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Law enforcement attitudes toward overdose prevention and response.

Abstract

BACKGROUND

Law enforcement is often the first to respond to medical emergencies in the community, including overdose. Due to the nature of their job, officers have also witnessed first-hand the changing demographic of drug users and devastating effects on their community associated with the epidemic of nonmedical prescription opioid use in the United States. Despite this seminal role, little data exist on law enforcement attitudes toward overdose prevention and response.

METHODS

We conducted key informant interviews as part of a 12-week Rapid Assessment and Response (RAR) process that aimed to better understand and prevent nonmedical prescription opioid use and overdose deaths in locations in Connecticut and Rhode Island experiencing overdose "outbreaks." Interviews with 13 law enforcement officials across three study sites were analyzed to uncover themes on overdose prevention and naloxone.

RESULTS

Findings indicated support for law enforcement involvement in overdose prevention. Hesitancy around naloxone administration by laypersons was evident. Interview themes highlighted officers' feelings of futility and frustration with their current overdose response options, the lack of accessible local drug treatment, the cycle of addiction, and the pervasiveness of easily accessible prescription opioid medications in their communities. Overdose prevention and response, which for some officers included law enforcement-administered naloxone, were viewed as components of community policing and good police-community relations.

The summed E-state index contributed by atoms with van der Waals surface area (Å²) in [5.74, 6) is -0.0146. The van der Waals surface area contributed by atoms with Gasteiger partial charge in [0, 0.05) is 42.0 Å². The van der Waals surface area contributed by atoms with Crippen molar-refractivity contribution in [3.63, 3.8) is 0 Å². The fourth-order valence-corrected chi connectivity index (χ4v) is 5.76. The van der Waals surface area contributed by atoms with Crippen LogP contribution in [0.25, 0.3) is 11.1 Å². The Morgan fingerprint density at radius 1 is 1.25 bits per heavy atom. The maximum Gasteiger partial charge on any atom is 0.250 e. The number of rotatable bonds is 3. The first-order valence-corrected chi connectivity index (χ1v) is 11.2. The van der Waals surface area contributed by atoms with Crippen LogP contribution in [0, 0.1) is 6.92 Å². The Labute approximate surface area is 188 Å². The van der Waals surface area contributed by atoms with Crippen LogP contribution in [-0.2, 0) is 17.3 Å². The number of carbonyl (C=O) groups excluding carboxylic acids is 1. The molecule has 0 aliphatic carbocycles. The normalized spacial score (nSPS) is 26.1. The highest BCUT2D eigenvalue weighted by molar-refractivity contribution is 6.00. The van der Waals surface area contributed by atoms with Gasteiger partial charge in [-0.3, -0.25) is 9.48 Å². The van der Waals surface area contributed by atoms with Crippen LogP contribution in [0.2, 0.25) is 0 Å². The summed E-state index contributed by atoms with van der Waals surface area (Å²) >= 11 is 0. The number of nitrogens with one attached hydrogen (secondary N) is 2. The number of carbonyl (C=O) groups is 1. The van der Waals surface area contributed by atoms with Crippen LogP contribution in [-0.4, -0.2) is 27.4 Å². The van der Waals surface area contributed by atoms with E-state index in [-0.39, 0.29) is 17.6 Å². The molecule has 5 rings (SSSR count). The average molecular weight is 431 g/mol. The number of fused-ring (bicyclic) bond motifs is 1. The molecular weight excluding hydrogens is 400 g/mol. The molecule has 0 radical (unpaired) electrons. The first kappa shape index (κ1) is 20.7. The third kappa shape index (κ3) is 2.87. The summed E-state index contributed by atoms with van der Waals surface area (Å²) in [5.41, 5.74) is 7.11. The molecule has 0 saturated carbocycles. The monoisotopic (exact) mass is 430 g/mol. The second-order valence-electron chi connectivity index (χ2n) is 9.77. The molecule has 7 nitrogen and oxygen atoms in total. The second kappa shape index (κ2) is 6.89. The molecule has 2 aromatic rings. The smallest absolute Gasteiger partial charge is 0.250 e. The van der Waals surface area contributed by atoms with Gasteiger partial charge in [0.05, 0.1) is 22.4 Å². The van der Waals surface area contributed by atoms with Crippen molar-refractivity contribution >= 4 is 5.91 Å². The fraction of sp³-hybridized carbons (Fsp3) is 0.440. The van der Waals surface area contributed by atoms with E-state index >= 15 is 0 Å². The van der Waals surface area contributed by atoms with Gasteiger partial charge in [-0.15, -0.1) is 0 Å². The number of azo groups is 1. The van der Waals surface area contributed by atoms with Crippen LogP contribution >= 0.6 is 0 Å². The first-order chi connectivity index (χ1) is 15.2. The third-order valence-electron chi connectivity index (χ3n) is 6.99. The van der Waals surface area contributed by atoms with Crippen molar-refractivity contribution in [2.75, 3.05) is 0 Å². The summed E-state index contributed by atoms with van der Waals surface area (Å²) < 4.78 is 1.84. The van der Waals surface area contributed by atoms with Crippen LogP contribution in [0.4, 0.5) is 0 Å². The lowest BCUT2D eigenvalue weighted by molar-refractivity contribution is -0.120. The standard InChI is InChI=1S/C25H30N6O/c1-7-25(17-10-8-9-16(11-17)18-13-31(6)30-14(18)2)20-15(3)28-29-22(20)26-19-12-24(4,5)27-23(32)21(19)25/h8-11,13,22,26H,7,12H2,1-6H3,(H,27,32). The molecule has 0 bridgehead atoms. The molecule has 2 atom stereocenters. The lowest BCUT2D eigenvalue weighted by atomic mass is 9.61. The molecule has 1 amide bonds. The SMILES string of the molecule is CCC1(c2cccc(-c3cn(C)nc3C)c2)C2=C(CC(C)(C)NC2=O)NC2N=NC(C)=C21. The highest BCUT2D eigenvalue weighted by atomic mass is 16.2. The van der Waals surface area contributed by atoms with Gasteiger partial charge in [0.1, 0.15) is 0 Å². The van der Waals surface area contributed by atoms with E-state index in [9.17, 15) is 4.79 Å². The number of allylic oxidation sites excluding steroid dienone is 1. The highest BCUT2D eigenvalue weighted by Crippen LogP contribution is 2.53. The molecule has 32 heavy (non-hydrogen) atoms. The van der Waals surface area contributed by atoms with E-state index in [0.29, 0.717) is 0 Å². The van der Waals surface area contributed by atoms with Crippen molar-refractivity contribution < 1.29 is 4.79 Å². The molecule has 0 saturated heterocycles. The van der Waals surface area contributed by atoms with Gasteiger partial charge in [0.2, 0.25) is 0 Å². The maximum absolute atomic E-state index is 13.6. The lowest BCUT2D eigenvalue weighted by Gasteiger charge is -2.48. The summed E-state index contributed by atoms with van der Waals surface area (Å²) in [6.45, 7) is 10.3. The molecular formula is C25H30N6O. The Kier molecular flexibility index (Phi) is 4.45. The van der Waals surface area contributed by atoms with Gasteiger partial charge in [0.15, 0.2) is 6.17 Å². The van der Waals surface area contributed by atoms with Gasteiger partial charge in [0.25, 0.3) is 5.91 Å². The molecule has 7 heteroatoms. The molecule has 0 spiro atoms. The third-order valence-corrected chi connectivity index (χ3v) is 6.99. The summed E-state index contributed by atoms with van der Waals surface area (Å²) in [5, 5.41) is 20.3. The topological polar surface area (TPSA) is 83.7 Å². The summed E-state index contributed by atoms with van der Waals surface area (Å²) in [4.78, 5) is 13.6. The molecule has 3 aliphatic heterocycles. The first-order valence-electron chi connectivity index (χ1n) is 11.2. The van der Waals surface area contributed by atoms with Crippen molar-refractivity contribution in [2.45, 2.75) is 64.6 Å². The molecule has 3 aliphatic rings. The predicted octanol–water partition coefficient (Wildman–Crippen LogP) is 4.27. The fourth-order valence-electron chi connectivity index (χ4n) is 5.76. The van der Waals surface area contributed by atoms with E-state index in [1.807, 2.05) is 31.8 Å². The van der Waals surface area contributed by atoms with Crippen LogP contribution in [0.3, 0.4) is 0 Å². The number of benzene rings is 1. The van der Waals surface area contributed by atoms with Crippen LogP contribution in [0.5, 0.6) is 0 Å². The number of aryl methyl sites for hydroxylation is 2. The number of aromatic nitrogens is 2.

CONCLUSION

Emerging trends, such as existing law enforcement medical interventions and Good Samaritan Laws, suggest the need for broader law enforcement engagement around this pressing public health crisis, even in suburban and small town locations, to promote public safety.

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  • Authors+Show Affiliations

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    Rhode Island Hospital, Department of Emergency Medicine, 55 Claverick St.-2nd flr, Providence, RI 02903, USA; The Warren Alpert Medical School at Brown University, Providence, RI, USA. Electronic address: traci.c.green@gmail.com.

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    Source

    Drug and alcohol dependence 133:2 2013 Dec 01 pg 677-84

    MeSH

    Attitude
    Connecticut
    Drug Overdose
    Emergency Medical Services
    Empathy
    Epidemics
    Hospital Rapid Response Team
    Humans
    Law Enforcement
    Naloxone
    Narcotic Antagonists
    Narcotics
    Opioid-Related Disorders
    Police
    Prescription Drug Misuse
    Rhode Island

    Pub Type(s)

    Journal Article
    Research Support, U.S. Gov't, P.H.S.

    Language

    eng

    PubMed ID

    24051061